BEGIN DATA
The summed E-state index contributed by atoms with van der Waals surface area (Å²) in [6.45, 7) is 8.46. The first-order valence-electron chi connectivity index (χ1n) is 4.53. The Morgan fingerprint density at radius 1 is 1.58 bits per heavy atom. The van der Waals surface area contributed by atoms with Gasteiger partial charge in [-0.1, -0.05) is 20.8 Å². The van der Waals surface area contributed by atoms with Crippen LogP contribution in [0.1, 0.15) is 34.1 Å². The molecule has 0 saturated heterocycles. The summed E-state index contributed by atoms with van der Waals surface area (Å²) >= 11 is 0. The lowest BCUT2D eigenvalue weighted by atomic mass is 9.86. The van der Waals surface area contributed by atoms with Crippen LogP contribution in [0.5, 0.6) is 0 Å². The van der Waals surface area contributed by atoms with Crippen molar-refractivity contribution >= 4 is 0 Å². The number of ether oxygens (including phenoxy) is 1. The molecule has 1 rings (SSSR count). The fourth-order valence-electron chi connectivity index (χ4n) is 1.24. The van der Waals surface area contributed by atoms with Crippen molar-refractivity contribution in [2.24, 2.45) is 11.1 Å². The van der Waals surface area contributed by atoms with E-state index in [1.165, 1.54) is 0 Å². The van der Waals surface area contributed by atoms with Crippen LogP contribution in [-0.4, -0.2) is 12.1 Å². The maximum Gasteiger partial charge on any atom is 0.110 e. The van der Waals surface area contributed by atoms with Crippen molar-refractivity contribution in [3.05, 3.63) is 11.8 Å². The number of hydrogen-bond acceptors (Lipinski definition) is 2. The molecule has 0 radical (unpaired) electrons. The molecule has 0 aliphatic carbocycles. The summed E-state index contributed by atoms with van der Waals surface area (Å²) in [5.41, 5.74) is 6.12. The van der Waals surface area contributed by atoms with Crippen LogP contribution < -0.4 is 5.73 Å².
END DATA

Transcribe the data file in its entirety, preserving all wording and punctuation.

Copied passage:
The summed E-state index contributed by atoms with van der Waals surface area (Å²) in [6.45, 7) is 8.46. The first-order valence-electron chi connectivity index (χ1n) is 4.53. The Morgan fingerprint density at radius 1 is 1.58 bits per heavy atom. The van der Waals surface area contributed by atoms with Gasteiger partial charge in [-0.1, -0.05) is 20.8 Å². The van der Waals surface area contributed by atoms with Crippen LogP contribution in [0.1, 0.15) is 34.1 Å². The molecule has 0 saturated heterocycles. The summed E-state index contributed by atoms with van der Waals surface area (Å²) >= 11 is 0. The lowest BCUT2D eigenvalue weighted by atomic mass is 9.86. The van der Waals surface area contributed by atoms with Crippen LogP contribution in [0.5, 0.6) is 0 Å². The van der Waals surface area contributed by atoms with Crippen molar-refractivity contribution >= 4 is 0 Å². The number of ether oxygens (including phenoxy) is 1. The molecule has 1 rings (SSSR count). The fourth-order valence-electron chi connectivity index (χ4n) is 1.24. The van der Waals surface area contributed by atoms with Crippen molar-refractivity contribution in [2.24, 2.45) is 11.1 Å². The van der Waals surface area contributed by atoms with E-state index in [1.165, 1.54) is 0 Å². The van der Waals surface area contributed by atoms with Crippen LogP contribution in [-0.4, -0.2) is 12.1 Å². The maximum Gasteiger partial charge on any atom is 0.110 e. The van der Waals surface area contributed by atoms with Crippen molar-refractivity contribution in [3.05, 3.63) is 11.8 Å². The number of hydrogen-bond acceptors (Lipinski definition) is 2. The molecule has 0 radical (unpaired) electrons. The molecule has 0 aliphatic carbocycles. The summed E-state index contributed by atoms with van der Waals surface area (Å²) in [5.41, 5.74) is 6.12. The van der Waals surface area contributed by atoms with Crippen LogP contribution < -0.4 is 5.73 Å².